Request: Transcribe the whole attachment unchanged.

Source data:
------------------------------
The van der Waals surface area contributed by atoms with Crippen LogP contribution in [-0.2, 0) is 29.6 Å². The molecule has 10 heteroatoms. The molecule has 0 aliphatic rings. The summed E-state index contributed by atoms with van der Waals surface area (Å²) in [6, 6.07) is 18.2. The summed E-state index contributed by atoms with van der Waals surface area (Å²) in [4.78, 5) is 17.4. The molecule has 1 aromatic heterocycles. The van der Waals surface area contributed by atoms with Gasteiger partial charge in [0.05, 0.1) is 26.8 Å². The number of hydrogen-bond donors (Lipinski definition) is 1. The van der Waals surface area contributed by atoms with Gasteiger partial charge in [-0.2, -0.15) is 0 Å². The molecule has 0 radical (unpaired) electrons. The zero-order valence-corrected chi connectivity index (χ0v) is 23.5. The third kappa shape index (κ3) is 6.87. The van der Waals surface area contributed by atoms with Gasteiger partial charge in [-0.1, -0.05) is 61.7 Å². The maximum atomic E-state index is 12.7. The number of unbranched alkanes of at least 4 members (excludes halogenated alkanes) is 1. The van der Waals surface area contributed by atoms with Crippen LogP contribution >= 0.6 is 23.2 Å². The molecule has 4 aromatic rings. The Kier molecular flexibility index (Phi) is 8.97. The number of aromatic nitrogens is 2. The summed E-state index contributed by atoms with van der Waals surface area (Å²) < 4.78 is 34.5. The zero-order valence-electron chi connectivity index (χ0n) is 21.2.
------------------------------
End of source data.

The van der Waals surface area contributed by atoms with Crippen LogP contribution in [-0.2, 0) is 29.6 Å². The molecule has 10 heteroatoms. The molecule has 0 aliphatic rings. The summed E-state index contributed by atoms with van der Waals surface area (Å²) in [6, 6.07) is 18.2. The summed E-state index contributed by atoms with van der Waals surface area (Å²) in [4.78, 5) is 17.4. The molecule has 1 aromatic heterocycles. The van der Waals surface area contributed by atoms with Gasteiger partial charge in [0.05, 0.1) is 26.8 Å². The number of hydrogen-bond donors (Lipinski definition) is 1. The van der Waals surface area contributed by atoms with Gasteiger partial charge in [-0.2, -0.15) is 0 Å². The molecule has 0 radical (unpaired) electrons. The zero-order valence-corrected chi connectivity index (χ0v) is 23.5. The third kappa shape index (κ3) is 6.87. The van der Waals surface area contributed by atoms with Gasteiger partial charge in [-0.1, -0.05) is 61.7 Å². The maximum atomic E-state index is 12.7. The number of unbranched alkanes of at least 4 members (excludes halogenated alkanes) is 1. The van der Waals surface area contributed by atoms with Crippen LogP contribution >= 0.6 is 23.2 Å². The molecule has 4 aromatic rings. The Kier molecular flexibility index (Phi) is 8.97. The number of aromatic nitrogens is 2. The summed E-state index contributed by atoms with van der Waals surface area (Å²) < 4.78 is 34.5. The zero-order valence-electron chi connectivity index (χ0n) is 21.2.